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October 7, 1999


St. Therese of Lisieux is often called "the greatest saint of modern times." Pope John Paul II has canonized hundreds of saints but has declared only one Doctor of the Church, St. Therese of Lisieux, for her special wisdom and authentic teachings of faith. For the first time, the relics of St. Therese visit 120 sites and cities in the United States. The relics will visit the Archdiocese of Philadelphia, from Sunday, October 10, 1999 through Tuesday, October 12, 1999.

Brief Bio of St. Therese of Lisieux
Therese Martin was born in 1873 in Alencon, France. At age 15, Therese entered the Carmelite convent in Lisieux. She became known for her faith and her intimacy with God. After a long struggle with tuberculosis, Therese died on September 30, 1897, at the age of 24. The world came to know Therese and her "little way of spirituality" through her autobiography, Story of a Soul. Before her death, St. Therese declared that she would "spend her heaven doing good on earth." Therese saw herself as the "little flower of Jesus" She was canonized in 1925 by Pope Pius XI. Little Flower High School in Philadelphia is named in honor of St. Therese.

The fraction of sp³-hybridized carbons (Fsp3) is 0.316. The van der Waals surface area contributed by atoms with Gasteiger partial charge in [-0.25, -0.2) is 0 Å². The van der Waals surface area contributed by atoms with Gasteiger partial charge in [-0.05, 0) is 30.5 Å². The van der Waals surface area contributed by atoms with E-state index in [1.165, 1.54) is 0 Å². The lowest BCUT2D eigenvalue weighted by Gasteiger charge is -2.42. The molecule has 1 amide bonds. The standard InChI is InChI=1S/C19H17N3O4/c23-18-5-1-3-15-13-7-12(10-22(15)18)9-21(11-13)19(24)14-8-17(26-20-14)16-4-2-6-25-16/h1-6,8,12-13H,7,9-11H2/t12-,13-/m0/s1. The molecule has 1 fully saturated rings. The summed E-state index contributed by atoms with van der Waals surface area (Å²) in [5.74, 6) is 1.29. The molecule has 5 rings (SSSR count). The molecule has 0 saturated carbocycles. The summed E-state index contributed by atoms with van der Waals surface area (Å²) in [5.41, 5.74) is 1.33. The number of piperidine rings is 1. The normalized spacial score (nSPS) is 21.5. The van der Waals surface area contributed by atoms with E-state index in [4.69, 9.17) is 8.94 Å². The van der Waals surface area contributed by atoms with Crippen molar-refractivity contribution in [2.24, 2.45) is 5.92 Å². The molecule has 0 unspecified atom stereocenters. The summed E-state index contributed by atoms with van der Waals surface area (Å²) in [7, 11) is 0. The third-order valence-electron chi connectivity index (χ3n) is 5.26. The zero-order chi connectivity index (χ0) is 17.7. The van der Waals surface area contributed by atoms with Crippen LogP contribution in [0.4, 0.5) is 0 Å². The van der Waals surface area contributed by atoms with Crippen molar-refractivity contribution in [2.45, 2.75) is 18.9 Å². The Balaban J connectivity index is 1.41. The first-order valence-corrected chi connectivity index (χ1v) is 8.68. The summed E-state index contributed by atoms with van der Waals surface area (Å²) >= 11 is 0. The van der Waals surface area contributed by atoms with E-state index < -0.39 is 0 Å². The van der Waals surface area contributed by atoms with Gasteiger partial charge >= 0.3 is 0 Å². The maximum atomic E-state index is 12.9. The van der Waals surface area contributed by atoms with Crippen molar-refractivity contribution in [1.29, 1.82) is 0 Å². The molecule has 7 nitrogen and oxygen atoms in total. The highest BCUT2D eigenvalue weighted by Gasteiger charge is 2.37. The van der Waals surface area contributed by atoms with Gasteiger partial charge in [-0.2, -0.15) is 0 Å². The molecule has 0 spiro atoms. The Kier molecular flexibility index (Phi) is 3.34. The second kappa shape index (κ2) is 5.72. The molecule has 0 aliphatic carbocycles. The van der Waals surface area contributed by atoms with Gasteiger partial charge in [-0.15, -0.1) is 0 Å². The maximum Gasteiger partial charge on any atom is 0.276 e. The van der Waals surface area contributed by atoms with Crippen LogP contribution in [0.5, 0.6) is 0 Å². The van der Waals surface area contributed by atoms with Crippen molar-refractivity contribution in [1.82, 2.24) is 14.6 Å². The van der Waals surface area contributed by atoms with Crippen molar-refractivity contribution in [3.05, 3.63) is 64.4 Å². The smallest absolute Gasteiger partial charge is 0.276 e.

The Relics
Encased in a box, called a reliquary, made of jacaranda wood and gilded silver
Reliquary covered with plexiglass to protect the aging materials
Entire reliquary: 300 pounds, five feet long, just over two and a half feet high
Some of St. Therese's bones inside reliquary
Reliquary on display during entire visit (public can touch)
Relics are not worshiped or idolized by Roman Catholics. They are symbols of the Saint that help inspire those who visit to draw closer to God. It is like visiting a cemetery to honor and be reminded of a family member or a friend.

The world tour of the relics began in 1995 and will continue in the Philippines after the United States tour ends on January 28, 2000 in Hawaii.

Donna Crilley
Communications Assistant

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